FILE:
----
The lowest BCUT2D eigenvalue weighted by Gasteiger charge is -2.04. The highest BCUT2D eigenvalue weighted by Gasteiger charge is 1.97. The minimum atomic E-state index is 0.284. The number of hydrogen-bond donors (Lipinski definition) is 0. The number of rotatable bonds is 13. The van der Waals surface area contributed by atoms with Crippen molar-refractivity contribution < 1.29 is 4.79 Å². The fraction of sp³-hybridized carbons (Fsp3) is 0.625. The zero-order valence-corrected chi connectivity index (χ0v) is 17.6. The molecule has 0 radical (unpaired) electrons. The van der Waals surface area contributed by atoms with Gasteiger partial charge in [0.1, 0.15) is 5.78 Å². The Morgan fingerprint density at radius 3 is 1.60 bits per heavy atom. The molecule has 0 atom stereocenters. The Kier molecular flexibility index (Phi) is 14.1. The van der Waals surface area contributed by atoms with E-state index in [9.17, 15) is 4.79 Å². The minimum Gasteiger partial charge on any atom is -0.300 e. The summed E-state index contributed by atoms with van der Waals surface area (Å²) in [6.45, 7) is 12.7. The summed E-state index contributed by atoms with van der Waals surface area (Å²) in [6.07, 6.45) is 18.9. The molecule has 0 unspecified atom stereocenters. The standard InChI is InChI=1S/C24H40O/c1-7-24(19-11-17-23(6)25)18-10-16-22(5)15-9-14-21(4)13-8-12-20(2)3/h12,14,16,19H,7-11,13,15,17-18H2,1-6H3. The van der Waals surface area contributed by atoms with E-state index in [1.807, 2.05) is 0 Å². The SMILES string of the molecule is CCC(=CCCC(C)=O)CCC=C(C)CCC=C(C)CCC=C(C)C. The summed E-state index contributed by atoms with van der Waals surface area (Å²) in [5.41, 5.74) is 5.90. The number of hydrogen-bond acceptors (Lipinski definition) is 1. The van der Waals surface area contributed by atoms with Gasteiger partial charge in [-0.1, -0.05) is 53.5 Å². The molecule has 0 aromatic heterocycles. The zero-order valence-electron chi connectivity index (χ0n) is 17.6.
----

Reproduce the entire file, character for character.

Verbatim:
The lowest BCUT2D eigenvalue weighted by Gasteiger charge is -2.04. The highest BCUT2D eigenvalue weighted by Gasteiger charge is 1.97. The minimum atomic E-state index is 0.284. The number of hydrogen-bond donors (Lipinski definition) is 0. The number of rotatable bonds is 13. The van der Waals surface area contributed by atoms with Crippen molar-refractivity contribution < 1.29 is 4.79 Å². The fraction of sp³-hybridized carbons (Fsp3) is 0.625. The zero-order valence-corrected chi connectivity index (χ0v) is 17.6. The molecule has 0 radical (unpaired) electrons. The van der Waals surface area contributed by atoms with Gasteiger partial charge in [0.1, 0.15) is 5.78 Å². The Morgan fingerprint density at radius 3 is 1.60 bits per heavy atom. The molecule has 0 atom stereocenters. The Kier molecular flexibility index (Phi) is 14.1. The van der Waals surface area contributed by atoms with E-state index in [9.17, 15) is 4.79 Å². The minimum Gasteiger partial charge on any atom is -0.300 e. The summed E-state index contributed by atoms with van der Waals surface area (Å²) in [6.45, 7) is 12.7. The summed E-state index contributed by atoms with van der Waals surface area (Å²) in [6.07, 6.45) is 18.9. The molecule has 0 unspecified atom stereocenters. The standard InChI is InChI=1S/C24H40O/c1-7-24(19-11-17-23(6)25)18-10-16-22(5)15-9-14-21(4)13-8-12-20(2)3/h12,14,16,19H,7-11,13,15,17-18H2,1-6H3. The van der Waals surface area contributed by atoms with E-state index in [1.807, 2.05) is 0 Å². The SMILES string of the molecule is CCC(=CCCC(C)=O)CCC=C(C)CCC=C(C)CCC=C(C)C. The summed E-state index contributed by atoms with van der Waals surface area (Å²) in [5.41, 5.74) is 5.90. The number of hydrogen-bond acceptors (Lipinski definition) is 1. The van der Waals surface area contributed by atoms with Gasteiger partial charge in [-0.1, -0.05) is 53.5 Å². The molecule has 0 aromatic heterocycles. The zero-order valence-electron chi connectivity index (χ0n) is 17.6.